Tar ponds costs worry MLA|
But minister says project won't go over budget
By DAVID JACKSON Provincial Reporter
A New Democrat MLA is worried management problems at the Sydney Tar Ponds
Agency could leave provincial taxpayers on the hook for cost overruns on
the $400-million project.
But the minister responsible for the project says he's confident it will
come in on time and on budget.
Cape Breton Nova MLA Gordie Gosse said Thursday at Province House that his
concerns stem from issues senior government officials and an independent
consultant raised earlier this year.
Mr. Gosse produced a May email from David Darrow, deputy minister of
transportation and infrastructure renewal, that expressed misgivings about
the Sydney Tar Ponds Agency. Mr. Gosse had obtained the email through a
"Recent developments have caused key stakeholders, including me, to doubt
the 20-some- person agency's ability to deliver the project on time and
within budget," Mr. Darrow wrote in an email to a Finance Department
"Dysfunctional, lacking focus, preoccupation with internal conflicts,
lacking leadership are just a few of the terms being used in reference to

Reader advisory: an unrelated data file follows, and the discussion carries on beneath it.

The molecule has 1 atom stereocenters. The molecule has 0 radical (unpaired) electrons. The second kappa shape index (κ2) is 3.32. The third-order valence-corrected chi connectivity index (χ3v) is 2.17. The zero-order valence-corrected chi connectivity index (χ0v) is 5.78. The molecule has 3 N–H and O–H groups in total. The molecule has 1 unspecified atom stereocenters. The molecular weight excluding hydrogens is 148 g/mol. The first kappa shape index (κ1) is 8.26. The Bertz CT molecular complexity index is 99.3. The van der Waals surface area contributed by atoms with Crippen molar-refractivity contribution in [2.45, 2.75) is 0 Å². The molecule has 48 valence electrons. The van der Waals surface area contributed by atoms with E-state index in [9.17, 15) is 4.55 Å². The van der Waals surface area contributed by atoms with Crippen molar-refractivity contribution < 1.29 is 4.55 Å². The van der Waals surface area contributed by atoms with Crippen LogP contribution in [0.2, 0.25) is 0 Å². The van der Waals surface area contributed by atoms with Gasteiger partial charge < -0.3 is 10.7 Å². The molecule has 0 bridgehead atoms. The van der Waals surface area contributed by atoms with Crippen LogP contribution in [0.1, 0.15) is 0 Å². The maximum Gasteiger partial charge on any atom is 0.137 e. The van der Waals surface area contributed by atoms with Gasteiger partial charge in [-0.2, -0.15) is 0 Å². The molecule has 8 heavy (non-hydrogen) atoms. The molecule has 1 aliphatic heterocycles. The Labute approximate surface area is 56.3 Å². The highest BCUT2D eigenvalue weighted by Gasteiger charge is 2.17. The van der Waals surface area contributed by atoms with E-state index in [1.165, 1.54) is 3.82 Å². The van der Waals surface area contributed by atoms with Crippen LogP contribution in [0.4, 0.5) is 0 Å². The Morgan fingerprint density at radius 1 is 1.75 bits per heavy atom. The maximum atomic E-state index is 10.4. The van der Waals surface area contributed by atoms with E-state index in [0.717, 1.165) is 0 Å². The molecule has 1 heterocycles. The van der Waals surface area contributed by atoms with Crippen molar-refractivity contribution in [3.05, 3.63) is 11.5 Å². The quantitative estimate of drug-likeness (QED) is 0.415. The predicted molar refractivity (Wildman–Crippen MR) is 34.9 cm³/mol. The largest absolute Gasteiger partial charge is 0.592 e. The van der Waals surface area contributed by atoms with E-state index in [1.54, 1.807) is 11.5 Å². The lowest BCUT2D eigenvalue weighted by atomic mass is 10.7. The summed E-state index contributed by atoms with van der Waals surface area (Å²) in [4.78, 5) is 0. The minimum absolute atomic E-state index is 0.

the agency of late."
Mr. Darrow pushed for an independent operational audit, which Grant
Thornton completed in July. It cost about $60,000.
That same month, the department's executive director of operations wrote a
briefing note to minister Murray Scott that said the project's independent
engineer raised "significant concerns" about "slippage in the schedule,
and original cost estimates are escalating."
The briefing note also pointed out the federal-provincial agreement on the
project says the province will pay the cost overruns that result from
Mr. Gosse said that's his biggest concern.
"It's going to be taxpayers' dollars, so that's why the public should be
concerned about the way this is being handled," Mr. Gosse said.
Mr. Scott dismissed Mr. Gosse's worries.
The minister said the province put a new CEO in place at the tar ponds
agency after the audit. In August, Kevin MacDonald started in the job,
replacing Frank Potter, who was shuffled to Nova Scotia Lands Inc.
Mr. Scott said he's pleased with how the cleanup is going, and it's
setting an example for how to clean up environmental disasters.
"I'm very proud that that work is ongoing and I look forward to meeting
that, not only on budget, but on time in the year 2014," the minister said
in question period.
Mr. Scott accused Mr. Gosse of merely trying to put a negative spin on a
The federal government is paying 70 per cent, or $280 million, of the
Among Grant Thornton's findings was the lack of a job description for the